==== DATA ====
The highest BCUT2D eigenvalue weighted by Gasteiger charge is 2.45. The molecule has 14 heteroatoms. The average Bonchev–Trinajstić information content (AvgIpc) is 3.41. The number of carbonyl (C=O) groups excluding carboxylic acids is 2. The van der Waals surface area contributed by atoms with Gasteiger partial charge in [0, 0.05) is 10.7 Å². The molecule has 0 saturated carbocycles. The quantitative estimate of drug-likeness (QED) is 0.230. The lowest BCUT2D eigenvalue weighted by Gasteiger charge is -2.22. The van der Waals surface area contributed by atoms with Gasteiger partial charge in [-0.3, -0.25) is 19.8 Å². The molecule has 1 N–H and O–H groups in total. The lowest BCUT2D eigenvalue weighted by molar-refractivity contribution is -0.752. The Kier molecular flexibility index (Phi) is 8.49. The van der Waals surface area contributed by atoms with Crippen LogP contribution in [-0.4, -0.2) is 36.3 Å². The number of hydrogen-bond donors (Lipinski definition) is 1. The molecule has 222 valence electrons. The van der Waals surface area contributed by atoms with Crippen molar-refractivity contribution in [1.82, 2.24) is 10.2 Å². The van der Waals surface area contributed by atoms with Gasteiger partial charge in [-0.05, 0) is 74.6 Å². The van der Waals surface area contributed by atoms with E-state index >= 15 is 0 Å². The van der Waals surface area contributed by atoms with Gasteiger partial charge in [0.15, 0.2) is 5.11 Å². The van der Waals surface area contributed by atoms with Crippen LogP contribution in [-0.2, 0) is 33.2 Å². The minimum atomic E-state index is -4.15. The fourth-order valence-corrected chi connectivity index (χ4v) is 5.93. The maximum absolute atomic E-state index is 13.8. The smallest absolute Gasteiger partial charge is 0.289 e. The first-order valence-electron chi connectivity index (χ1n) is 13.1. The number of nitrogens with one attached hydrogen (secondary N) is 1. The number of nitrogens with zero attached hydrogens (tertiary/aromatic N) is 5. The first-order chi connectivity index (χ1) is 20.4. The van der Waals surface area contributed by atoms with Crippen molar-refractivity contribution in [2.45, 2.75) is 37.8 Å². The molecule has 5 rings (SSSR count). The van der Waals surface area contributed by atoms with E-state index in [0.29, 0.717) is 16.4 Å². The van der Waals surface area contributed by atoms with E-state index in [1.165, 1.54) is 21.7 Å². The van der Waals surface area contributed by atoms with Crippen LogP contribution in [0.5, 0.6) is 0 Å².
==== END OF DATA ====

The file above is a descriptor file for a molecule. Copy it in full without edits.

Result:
The highest BCUT2D eigenvalue weighted by Gasteiger charge is 2.45. The molecule has 14 heteroatoms. The average Bonchev–Trinajstić information content (AvgIpc) is 3.41. The number of carbonyl (C=O) groups excluding carboxylic acids is 2. The van der Waals surface area contributed by atoms with Gasteiger partial charge in [0, 0.05) is 10.7 Å². The molecule has 0 saturated carbocycles. The quantitative estimate of drug-likeness (QED) is 0.230. The lowest BCUT2D eigenvalue weighted by Gasteiger charge is -2.22. The van der Waals surface area contributed by atoms with Gasteiger partial charge in [-0.3, -0.25) is 19.8 Å². The molecule has 1 N–H and O–H groups in total. The lowest BCUT2D eigenvalue weighted by molar-refractivity contribution is -0.752. The Kier molecular flexibility index (Phi) is 8.49. The van der Waals surface area contributed by atoms with Crippen LogP contribution in [-0.4, -0.2) is 36.3 Å². The number of hydrogen-bond donors (Lipinski definition) is 1. The molecule has 222 valence electrons. The van der Waals surface area contributed by atoms with Crippen molar-refractivity contribution in [1.82, 2.24) is 10.2 Å². The van der Waals surface area contributed by atoms with Gasteiger partial charge in [-0.05, 0) is 74.6 Å². The van der Waals surface area contributed by atoms with E-state index >= 15 is 0 Å². The van der Waals surface area contributed by atoms with Gasteiger partial charge in [0.15, 0.2) is 5.11 Å². The van der Waals surface area contributed by atoms with Crippen LogP contribution in [-0.2, 0) is 33.2 Å². The minimum atomic E-state index is -4.15. The fourth-order valence-corrected chi connectivity index (χ4v) is 5.93. The maximum absolute atomic E-state index is 13.8. The smallest absolute Gasteiger partial charge is 0.289 e. The first-order valence-electron chi connectivity index (χ1n) is 13.1. The number of nitrogens with one attached hydrogen (secondary N) is 1. The number of nitrogens with zero attached hydrogens (tertiary/aromatic N) is 5. The first-order chi connectivity index (χ1) is 20.4. The van der Waals surface area contributed by atoms with Crippen molar-refractivity contribution in [2.45, 2.75) is 37.8 Å². The molecule has 5 rings (SSSR count). The van der Waals surface area contributed by atoms with E-state index in [0.29, 0.717) is 16.4 Å². The van der Waals surface area contributed by atoms with E-state index in [1.165, 1.54) is 21.7 Å². The van der Waals surface area contributed by atoms with Crippen LogP contribution in [0.5, 0.6) is 0 Å².